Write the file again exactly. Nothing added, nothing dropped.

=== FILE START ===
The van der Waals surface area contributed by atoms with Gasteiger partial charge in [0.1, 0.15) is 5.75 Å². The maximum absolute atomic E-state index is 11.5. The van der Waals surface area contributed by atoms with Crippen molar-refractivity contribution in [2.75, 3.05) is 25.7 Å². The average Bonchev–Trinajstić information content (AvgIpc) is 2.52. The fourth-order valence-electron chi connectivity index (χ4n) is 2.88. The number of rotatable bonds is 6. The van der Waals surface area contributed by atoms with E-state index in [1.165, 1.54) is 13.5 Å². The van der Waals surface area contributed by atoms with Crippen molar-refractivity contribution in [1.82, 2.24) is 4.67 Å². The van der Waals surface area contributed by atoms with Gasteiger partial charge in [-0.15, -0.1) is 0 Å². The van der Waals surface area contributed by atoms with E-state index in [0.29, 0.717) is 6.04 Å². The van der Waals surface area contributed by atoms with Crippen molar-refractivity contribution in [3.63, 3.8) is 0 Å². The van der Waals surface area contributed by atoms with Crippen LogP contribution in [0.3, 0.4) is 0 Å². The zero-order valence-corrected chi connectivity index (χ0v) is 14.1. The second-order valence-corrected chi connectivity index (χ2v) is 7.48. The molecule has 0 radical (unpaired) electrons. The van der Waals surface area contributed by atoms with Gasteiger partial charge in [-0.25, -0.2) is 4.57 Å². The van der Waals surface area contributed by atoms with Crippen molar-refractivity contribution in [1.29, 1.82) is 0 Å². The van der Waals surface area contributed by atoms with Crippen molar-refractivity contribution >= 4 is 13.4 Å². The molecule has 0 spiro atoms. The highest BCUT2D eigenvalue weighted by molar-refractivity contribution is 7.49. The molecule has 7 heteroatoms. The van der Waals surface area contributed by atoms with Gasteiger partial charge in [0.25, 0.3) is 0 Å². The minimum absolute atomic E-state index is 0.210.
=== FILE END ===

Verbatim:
The van der Waals surface area contributed by atoms with Gasteiger partial charge in [0.1, 0.15) is 5.75 Å². The maximum absolute atomic E-state index is 11.5. The van der Waals surface area contributed by atoms with Crippen molar-refractivity contribution in [2.75, 3.05) is 25.7 Å². The average Bonchev–Trinajstić information content (AvgIpc) is 2.52. The fourth-order valence-electron chi connectivity index (χ4n) is 2.88. The number of rotatable bonds is 6. The van der Waals surface area contributed by atoms with E-state index in [1.165, 1.54) is 13.5 Å². The van der Waals surface area contributed by atoms with Crippen molar-refractivity contribution in [1.82, 2.24) is 4.67 Å². The van der Waals surface area contributed by atoms with Gasteiger partial charge in [-0.15, -0.1) is 0 Å². The van der Waals surface area contributed by atoms with E-state index in [0.29, 0.717) is 6.04 Å². The van der Waals surface area contributed by atoms with Crippen molar-refractivity contribution in [3.63, 3.8) is 0 Å². The van der Waals surface area contributed by atoms with Crippen LogP contribution in [0.3, 0.4) is 0 Å². The zero-order valence-corrected chi connectivity index (χ0v) is 14.1. The second-order valence-corrected chi connectivity index (χ2v) is 7.48. The molecule has 0 radical (unpaired) electrons. The van der Waals surface area contributed by atoms with Gasteiger partial charge in [-0.25, -0.2) is 4.57 Å². The van der Waals surface area contributed by atoms with Crippen molar-refractivity contribution in [1.29, 1.82) is 0 Å². The van der Waals surface area contributed by atoms with Crippen molar-refractivity contribution >= 4 is 13.4 Å². The molecule has 0 spiro atoms. The highest BCUT2D eigenvalue weighted by molar-refractivity contribution is 7.49. The molecule has 7 heteroatoms. The van der Waals surface area contributed by atoms with Gasteiger partial charge in [0.25, 0.3) is 0 Å². The minimum absolute atomic E-state index is 0.210.